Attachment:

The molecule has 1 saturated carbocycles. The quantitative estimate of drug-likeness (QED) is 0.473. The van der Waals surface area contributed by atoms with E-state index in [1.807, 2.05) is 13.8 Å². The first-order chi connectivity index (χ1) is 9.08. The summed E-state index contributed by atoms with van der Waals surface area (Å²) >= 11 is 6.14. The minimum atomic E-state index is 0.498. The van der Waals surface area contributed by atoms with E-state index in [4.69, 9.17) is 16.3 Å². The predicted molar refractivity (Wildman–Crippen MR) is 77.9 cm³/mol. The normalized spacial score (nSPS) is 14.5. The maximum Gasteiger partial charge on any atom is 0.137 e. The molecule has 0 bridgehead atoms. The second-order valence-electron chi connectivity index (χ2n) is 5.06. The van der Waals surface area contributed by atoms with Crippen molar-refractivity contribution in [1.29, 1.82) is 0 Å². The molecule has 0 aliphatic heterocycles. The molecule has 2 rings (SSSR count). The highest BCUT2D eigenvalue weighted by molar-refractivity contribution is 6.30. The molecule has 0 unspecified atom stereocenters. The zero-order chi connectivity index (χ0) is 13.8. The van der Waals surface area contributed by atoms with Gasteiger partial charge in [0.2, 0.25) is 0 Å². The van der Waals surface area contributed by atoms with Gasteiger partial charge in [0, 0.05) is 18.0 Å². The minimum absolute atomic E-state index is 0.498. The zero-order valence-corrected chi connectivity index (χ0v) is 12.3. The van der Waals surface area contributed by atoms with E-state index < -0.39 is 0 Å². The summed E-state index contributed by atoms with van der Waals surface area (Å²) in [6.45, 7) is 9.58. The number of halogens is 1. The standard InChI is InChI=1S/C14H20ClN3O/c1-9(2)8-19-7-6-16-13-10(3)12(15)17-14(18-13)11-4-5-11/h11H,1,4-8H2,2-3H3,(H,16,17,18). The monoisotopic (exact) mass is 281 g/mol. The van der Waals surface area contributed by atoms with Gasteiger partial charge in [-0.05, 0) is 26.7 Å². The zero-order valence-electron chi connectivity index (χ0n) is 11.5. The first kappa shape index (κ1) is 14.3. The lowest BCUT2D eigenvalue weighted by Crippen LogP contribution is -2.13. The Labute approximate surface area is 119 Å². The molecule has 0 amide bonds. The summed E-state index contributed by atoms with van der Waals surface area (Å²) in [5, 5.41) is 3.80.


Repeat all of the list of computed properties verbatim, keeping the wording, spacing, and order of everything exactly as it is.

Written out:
The molecule has 1 saturated carbocycles. The quantitative estimate of drug-likeness (QED) is 0.473. The van der Waals surface area contributed by atoms with E-state index in [1.807, 2.05) is 13.8 Å². The first-order chi connectivity index (χ1) is 9.08. The summed E-state index contributed by atoms with van der Waals surface area (Å²) >= 11 is 6.14. The minimum atomic E-state index is 0.498. The van der Waals surface area contributed by atoms with E-state index in [4.69, 9.17) is 16.3 Å². The predicted molar refractivity (Wildman–Crippen MR) is 77.9 cm³/mol. The normalized spacial score (nSPS) is 14.5. The maximum Gasteiger partial charge on any atom is 0.137 e. The molecule has 0 bridgehead atoms. The second-order valence-electron chi connectivity index (χ2n) is 5.06. The van der Waals surface area contributed by atoms with Crippen molar-refractivity contribution in [1.29, 1.82) is 0 Å². The molecule has 0 aliphatic heterocycles. The molecule has 2 rings (SSSR count). The highest BCUT2D eigenvalue weighted by molar-refractivity contribution is 6.30. The molecule has 0 unspecified atom stereocenters. The zero-order chi connectivity index (χ0) is 13.8. The van der Waals surface area contributed by atoms with Gasteiger partial charge in [0.2, 0.25) is 0 Å². The van der Waals surface area contributed by atoms with Gasteiger partial charge in [0, 0.05) is 18.0 Å². The minimum absolute atomic E-state index is 0.498. The zero-order valence-corrected chi connectivity index (χ0v) is 12.3. The van der Waals surface area contributed by atoms with E-state index < -0.39 is 0 Å². The summed E-state index contributed by atoms with van der Waals surface area (Å²) in [6.45, 7) is 9.58. The number of halogens is 1. The standard InChI is InChI=1S/C14H20ClN3O/c1-9(2)8-19-7-6-16-13-10(3)12(15)17-14(18-13)11-4-5-11/h11H,1,4-8H2,2-3H3,(H,16,17,18). The monoisotopic (exact) mass is 281 g/mol. The van der Waals surface area contributed by atoms with Gasteiger partial charge in [-0.05, 0) is 26.7 Å². The zero-order valence-electron chi connectivity index (χ0n) is 11.5. The first kappa shape index (κ1) is 14.3. The lowest BCUT2D eigenvalue weighted by Crippen LogP contribution is -2.13. The Labute approximate surface area is 119 Å². The molecule has 0 amide bonds. The summed E-state index contributed by atoms with van der Waals surface area (Å²) in [5, 5.41) is 3.80.